Everyone does it. Whether weaving through busy sidewalks or hurriedly hailing their Uber, locals and tourists alike often race throughout Toronto’s Entertainment District with no regard for the little things. There’s The Porch’s popular rooftop view or the changing marquee at Princess of Wales Theatre, however, countless details in the district are unfortunately under the radar. In an area housing the hottest restaurants, entertainment venues and new businesses, its history remains intertwined among the excitement. By stopping to smell the roses appreciate unique street art and hidden stained-glass windows or anticipating each new phase of a construction project, the intricacies of Toronto will surprise you, shining a new light on the mundane buildings integrated within your everyday routine. The Toronto Entertainment District is known to be ever-changing in order to reflect the needs among those living and working here. With more gastronomic options than ever before and contemporary art popping up on every street corner, it’s still easy to find glimmers of the district’s past in hidden places. Luckily, we’re uncovering these hidden gems spotted around the district you’ve likely missed along the way. If you’re new to Toronto or just passing through, these are the ones you’ll want for the ‘gram or to remember for your next Toronto trivia night!
Balfour Building 119 Spadina Ave.
At first glance, you may not recognize this property as being a part of Toronto’s garment industry’s history. This awesome building crosses district borders and has been accepted as one of our own. Bordering the Fashion District, the northeast corner of Spadina and Adelaide has been taken up by the Balfour Building since 1930. Architect Benjamin Brown designed the 12-storey building for the Shiffer-Hillman Clothing Company, a prominent business tailoring men’s suits and coats until 1981.
Upon inspection, an Art Deco design style is seen throughout the building and up to the roof’s trim and tower overlooking Spadina Avenue – including a spectacular rooftop terrace! Prevalent during the 1920-30s, defining Art Deco elements include sleek and sophisticated cut stone, clean shapes, and symmetry. Next time you pass by, look out for geometric motifs carved into the limestone, and Gothic-inspired details around its entrances.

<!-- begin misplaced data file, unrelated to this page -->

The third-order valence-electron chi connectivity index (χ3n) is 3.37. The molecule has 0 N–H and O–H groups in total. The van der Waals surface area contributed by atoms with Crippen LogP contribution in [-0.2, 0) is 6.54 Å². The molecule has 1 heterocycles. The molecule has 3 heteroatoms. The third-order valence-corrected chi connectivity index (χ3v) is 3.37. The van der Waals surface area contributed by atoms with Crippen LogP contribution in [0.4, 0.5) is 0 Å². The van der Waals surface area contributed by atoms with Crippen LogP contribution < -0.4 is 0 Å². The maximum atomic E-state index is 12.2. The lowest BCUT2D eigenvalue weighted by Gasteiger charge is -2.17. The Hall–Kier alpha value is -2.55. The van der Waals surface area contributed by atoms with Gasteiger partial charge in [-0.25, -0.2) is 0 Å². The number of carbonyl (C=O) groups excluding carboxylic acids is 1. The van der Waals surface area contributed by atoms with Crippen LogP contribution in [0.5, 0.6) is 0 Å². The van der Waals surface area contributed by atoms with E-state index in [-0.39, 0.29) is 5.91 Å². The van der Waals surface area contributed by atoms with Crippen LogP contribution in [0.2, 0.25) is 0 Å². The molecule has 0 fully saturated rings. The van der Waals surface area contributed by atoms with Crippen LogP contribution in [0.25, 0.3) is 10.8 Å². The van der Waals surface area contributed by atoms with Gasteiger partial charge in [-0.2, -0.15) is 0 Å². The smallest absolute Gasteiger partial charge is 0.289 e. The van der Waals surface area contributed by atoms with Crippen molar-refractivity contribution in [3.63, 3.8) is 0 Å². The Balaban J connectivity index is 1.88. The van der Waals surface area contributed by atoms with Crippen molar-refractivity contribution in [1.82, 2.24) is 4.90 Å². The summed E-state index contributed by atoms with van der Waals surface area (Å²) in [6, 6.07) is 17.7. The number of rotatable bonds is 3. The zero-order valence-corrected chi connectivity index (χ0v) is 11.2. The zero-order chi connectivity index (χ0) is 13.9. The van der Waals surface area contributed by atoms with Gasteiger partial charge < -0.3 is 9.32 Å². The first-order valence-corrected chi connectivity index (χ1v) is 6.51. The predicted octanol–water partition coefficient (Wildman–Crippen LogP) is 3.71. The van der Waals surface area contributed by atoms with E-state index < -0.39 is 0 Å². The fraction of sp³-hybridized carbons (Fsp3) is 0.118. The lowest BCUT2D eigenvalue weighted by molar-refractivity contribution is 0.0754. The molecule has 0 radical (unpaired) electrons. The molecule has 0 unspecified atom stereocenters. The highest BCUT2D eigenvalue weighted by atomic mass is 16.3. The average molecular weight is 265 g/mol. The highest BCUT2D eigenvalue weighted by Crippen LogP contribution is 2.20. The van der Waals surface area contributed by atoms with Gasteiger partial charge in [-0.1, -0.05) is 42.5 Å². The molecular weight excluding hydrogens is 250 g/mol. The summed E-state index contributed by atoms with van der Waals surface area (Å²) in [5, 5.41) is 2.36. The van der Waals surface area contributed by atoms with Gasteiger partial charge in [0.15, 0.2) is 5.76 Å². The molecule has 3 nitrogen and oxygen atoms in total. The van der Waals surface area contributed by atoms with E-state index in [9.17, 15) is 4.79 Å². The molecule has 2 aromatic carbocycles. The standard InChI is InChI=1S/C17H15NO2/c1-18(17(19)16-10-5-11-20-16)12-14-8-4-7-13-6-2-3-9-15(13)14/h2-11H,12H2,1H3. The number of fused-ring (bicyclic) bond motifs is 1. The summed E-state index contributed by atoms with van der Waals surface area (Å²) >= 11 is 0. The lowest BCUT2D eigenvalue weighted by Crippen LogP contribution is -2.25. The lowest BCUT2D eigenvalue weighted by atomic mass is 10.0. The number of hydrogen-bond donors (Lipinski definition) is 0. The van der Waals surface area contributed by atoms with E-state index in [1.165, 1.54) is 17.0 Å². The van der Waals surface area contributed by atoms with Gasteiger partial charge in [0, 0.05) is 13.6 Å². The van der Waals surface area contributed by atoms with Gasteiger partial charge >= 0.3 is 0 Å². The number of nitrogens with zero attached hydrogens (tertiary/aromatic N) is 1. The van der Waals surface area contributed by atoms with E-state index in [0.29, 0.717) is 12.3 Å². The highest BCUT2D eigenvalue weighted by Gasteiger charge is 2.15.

This high-rise retains its original design elements imparted onto it by Brown and is occupied today by commercial offices including the Toronto Entertainment District BIA, Canada Post, and Tim Hortons!
Strange Love Mural 101 Spadina Ave.
If you’re looking for something a little more personal – a little more Toronto – you must try Strange Love Coffee for its array of specialty beverages and fresh-baked pastries! After you’ve ordered, step outside and around the corner to see one of the district’s coolest murals.
Street art has a way of easily capturing the attention of pedestrians compared to finer architectural features in a building’s design and this mural does just this! The Strange Love mural prompts many double takes with its optical illusion. Artists Ben Johnston of Toronto and Annica Lyndenberg of Brooklyn created this piece of work in 2017 on the south side of the building as a way of adding a relatable sentiment in an area full of creative minds. Snap some pics and tag @strangelovecoffee for a chance at a shout out on Instagram!
John St. Row Houses 109-129 John St.
Moving east, we arrive on John St. where a row of modest red brick homes line the street between Richmond and Adelaide St. W. With a range of modern eateries and offices like Ross Barristers, Darkhorse Espresso Bar and Touchwood PR now inhabiting the spaces, it’s easy to forget these buildings are 19th century relics. Though not currently occupied as living quarters, there is an undoubtful homey charm throughout the properties.
Built in 1889, these homes have retained its Romanesque arches, stone windowsills and large dormers. Each exterior slightly differs in design but overall appear in unison with one another, creating an illusion of being one unit. Two balconies protruding from each corner unit act as bookends for the row, with stained glass incorporated in and around larger bay windows.
From John St., it’s hard to gauge just how deep these dwellings are or how many homes make up the row. In reality, there are 10 narrow homes with the largest on the corner of Adelaide St – the basement used for Pizzaiolo and first floor recently opened as Melrose on Adelaide. Next time you walk by the row or sit on The Office Pub’s patio, take a moment to appreciate the upheld brickwork and terracotta details!
Gelber Bros Ghost Sign 225 Richmond St. W